The flyers for the events are designed by different promoters, so to tie the looks together we kept them in black and white until they’re hovered over. We used this technique throughout the site, in keeping with Hope Works black and white logo, with the menu items and resident DJ photos appearing in monochrome until a mouse hovers over when the colour is revealed.
The main CTA (call to action) of the website is ticket sales, so with this in mind we made the artists and line ups stand out on the home and event pages, putting ticket sales at the forefront.
A clear and easy purchasing process is vital for UX (user experience) - site users need to be able to complete their purchase in as few steps as possible so they don’t lose momentum. We made clear CTA buttons, placed prominently beneath every event and line up which take the user directly to the third party ticket seller where they can complete their purchase.
This is a much simpler process than before where site visitors would need to go to Hope Works’ social media channels and were then directed to the third party site. Our clear and straightforward CTA keeps the Hope Works site as the main attraction.
Part of Hope Works’ USP is its out of the way location - it’s tucked away in Sheffield’s industrial outskirts, evoking underground warehouse party culture with its feel of having to be “in on the secret” to go.
We had to strike the balance between making the most of this atmosphere, while also making it easy to locate in practice. We achieved this by linking Google maps to the site, keeping the look and feel of the site intact by incorporating it behind scrolling text.
Our next objective was to make the Hope Works site fully responsive for mobile devices - this was an issue with the old site, with users finding it difficult to view content and navigate the mobile site.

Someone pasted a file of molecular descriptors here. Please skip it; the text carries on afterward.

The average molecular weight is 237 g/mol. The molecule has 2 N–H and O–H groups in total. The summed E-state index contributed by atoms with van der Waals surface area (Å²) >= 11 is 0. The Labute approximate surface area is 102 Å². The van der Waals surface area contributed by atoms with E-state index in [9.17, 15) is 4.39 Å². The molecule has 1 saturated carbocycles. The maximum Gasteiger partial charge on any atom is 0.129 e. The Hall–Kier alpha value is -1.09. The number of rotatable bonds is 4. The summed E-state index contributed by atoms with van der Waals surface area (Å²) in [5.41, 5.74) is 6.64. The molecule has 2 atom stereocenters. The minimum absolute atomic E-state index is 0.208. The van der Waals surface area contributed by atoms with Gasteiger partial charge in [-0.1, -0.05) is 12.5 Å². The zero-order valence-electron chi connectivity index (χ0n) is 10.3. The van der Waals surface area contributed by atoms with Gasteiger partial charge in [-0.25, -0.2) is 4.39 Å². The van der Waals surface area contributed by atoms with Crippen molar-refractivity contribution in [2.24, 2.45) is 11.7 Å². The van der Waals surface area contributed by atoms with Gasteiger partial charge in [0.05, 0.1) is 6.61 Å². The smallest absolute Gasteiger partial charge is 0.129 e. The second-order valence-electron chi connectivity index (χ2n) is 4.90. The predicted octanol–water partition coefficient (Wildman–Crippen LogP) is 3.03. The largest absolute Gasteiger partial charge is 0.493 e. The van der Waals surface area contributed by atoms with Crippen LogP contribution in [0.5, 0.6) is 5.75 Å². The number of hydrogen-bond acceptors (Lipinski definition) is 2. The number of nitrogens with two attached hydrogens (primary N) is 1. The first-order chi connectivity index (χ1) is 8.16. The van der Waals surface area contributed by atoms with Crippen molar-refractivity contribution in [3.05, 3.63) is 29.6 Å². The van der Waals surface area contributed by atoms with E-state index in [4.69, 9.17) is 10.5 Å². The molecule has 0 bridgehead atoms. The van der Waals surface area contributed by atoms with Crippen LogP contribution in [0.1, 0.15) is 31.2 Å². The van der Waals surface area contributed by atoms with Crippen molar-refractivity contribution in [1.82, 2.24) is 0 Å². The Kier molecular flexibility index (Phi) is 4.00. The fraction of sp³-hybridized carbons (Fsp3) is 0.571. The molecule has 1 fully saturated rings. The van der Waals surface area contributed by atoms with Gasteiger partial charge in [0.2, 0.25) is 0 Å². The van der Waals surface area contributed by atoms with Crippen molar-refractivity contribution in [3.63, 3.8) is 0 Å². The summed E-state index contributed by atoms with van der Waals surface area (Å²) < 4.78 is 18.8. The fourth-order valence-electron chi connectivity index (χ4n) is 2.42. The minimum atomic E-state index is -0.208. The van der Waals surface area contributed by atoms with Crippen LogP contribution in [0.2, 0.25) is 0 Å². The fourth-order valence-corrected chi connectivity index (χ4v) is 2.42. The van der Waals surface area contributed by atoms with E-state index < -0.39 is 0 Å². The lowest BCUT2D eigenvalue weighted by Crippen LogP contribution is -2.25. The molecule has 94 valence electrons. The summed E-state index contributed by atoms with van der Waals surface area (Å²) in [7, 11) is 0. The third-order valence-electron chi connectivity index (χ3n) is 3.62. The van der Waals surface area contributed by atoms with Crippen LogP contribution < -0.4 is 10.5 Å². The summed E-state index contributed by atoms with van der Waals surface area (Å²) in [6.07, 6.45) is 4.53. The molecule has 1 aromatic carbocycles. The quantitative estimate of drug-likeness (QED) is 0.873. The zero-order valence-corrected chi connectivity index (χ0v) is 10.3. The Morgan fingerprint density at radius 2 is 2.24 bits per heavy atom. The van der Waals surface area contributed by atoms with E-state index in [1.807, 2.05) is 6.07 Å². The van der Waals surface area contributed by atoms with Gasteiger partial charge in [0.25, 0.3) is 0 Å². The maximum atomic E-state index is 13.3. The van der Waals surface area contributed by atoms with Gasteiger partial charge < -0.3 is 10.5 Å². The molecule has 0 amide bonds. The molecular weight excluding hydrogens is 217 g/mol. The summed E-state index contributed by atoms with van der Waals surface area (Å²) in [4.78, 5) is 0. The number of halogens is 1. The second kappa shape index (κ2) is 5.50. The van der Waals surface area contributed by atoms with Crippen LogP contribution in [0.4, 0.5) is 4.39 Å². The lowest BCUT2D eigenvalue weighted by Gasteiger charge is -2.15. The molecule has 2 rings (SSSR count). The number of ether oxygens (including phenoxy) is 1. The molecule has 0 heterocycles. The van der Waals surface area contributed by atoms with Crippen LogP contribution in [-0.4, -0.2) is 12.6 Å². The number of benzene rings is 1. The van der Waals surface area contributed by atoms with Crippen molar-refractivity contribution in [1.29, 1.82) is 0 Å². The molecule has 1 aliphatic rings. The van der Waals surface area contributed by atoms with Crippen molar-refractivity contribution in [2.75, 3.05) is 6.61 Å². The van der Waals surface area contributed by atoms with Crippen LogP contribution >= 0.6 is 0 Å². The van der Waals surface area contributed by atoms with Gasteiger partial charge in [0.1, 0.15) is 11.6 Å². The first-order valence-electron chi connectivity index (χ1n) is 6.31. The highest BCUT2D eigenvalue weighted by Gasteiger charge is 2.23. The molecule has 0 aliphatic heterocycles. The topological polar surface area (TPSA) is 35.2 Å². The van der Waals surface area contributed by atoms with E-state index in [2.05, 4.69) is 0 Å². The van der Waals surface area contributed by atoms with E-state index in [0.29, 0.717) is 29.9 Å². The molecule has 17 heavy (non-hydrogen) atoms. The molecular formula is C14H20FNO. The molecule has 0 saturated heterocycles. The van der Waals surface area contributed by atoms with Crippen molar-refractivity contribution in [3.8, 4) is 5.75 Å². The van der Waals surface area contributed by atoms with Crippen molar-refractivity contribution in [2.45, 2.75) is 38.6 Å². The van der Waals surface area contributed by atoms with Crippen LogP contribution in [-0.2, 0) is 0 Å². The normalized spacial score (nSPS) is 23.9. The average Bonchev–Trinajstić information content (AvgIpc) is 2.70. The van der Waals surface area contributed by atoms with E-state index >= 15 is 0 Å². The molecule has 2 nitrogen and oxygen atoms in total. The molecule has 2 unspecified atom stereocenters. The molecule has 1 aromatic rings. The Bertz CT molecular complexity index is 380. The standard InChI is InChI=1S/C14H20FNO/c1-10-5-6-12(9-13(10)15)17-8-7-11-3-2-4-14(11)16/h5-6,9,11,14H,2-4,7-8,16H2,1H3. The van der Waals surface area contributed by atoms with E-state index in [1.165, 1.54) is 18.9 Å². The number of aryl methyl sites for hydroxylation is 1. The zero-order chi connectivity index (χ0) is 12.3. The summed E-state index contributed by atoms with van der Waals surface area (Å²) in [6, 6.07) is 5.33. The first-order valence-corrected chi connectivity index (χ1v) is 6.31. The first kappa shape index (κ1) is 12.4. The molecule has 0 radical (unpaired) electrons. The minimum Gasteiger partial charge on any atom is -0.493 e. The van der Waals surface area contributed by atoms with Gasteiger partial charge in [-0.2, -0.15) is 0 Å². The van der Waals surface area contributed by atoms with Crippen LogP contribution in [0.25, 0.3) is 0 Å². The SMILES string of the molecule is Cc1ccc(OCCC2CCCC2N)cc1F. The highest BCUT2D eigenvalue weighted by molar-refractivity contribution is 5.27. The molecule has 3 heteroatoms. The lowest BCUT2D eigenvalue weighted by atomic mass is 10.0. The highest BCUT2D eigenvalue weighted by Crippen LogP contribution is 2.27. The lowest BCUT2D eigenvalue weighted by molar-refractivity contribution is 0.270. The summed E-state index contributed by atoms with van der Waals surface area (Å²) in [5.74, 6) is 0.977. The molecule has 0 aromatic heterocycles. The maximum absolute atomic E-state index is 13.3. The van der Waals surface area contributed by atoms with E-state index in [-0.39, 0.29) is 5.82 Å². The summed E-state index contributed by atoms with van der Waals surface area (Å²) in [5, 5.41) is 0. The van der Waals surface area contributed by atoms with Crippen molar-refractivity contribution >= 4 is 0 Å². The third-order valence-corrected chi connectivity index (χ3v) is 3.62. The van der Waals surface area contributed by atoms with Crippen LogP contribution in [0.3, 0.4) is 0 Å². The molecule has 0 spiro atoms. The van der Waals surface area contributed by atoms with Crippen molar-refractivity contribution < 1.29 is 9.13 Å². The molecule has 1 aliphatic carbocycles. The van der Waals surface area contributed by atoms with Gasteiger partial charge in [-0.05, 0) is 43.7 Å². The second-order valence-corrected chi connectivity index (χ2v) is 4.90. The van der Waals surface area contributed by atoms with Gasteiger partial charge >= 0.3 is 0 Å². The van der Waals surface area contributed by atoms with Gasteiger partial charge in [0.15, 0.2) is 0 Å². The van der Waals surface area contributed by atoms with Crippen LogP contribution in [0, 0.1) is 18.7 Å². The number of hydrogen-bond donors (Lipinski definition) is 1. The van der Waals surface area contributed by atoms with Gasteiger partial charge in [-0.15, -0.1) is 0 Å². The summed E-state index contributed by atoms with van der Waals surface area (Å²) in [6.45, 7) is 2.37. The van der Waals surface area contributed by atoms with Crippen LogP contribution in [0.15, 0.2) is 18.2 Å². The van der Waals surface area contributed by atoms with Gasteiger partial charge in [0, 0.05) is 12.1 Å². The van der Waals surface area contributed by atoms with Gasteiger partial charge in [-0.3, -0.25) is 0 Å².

We made the new site fully responsive - as good for Google as it is for site visitors - making it easier to use and more likely to rank in the search engine results. We saw a sharp increase in the numbers of viewers on mobile devices, going from 79.53% to 85.56% - with another notable drop in the bounce rate and more clicks through to complete ticket sales.
Maintaining a direct line of communication with your target audience isn’t always easy in a world filled with digital noise. One of the best ways of achieving this is with a mailing list that customers opt in to when making a purchase, and that site visitors can subscribe to.
We built a functional database for Hope Works, integrating the email provider platform Mailchimp. In keeping with our goal to make everything easy and quick for Hope Works to manage themselves, we handed over the reins to the Hope Works team for ongoing management.
This allows the team to quickly and easily inform their target audience about new events, merchandise and DJs, straight into their inboxes, removing the risk of being hidden by the whims of social media algorithms.
We took the Hope Works logo which has been in use since it opened 10 years ago and made it fit for a fully responsive site, keeping the same look and feel while ensuring it looks great across all platforms and devices. We also incorporated the Here for Culture logo - the provider of a COVID relief grant that supported Hope Works through the worst of the pandemic.
We provided a template for event listings that make it easy to both list all the info - for example, start and end times - and for site visitors to read the info at a glance. This cuts down on the admin time for the Hope Works team when listing new events and ensures that no information is left out.
The site we built for Hope Works allows plenty of room for future development, with the capacity to add and build on what we’ve created. As Hope Works continues to grow the loyal following it built over its 10 years in business, our site will grow and expand with it.
Sport:80 creates innovative sports management software that’s trusted by sports brands across the globe. Find out more
93ft’s long standing creative partnership with Seen Opticians in Manchester began a decade ago when we worked on their branding in 2012. Seen’s founder, Tareq Moustafa, approached us for ideas on how to implement their brand in their Manchester store. Find out more
How to use your brand’s history and assets to create an authentic and compelling narrative. Find out more
Creating a simple but highly effective website for an international drinks distributor. Find out more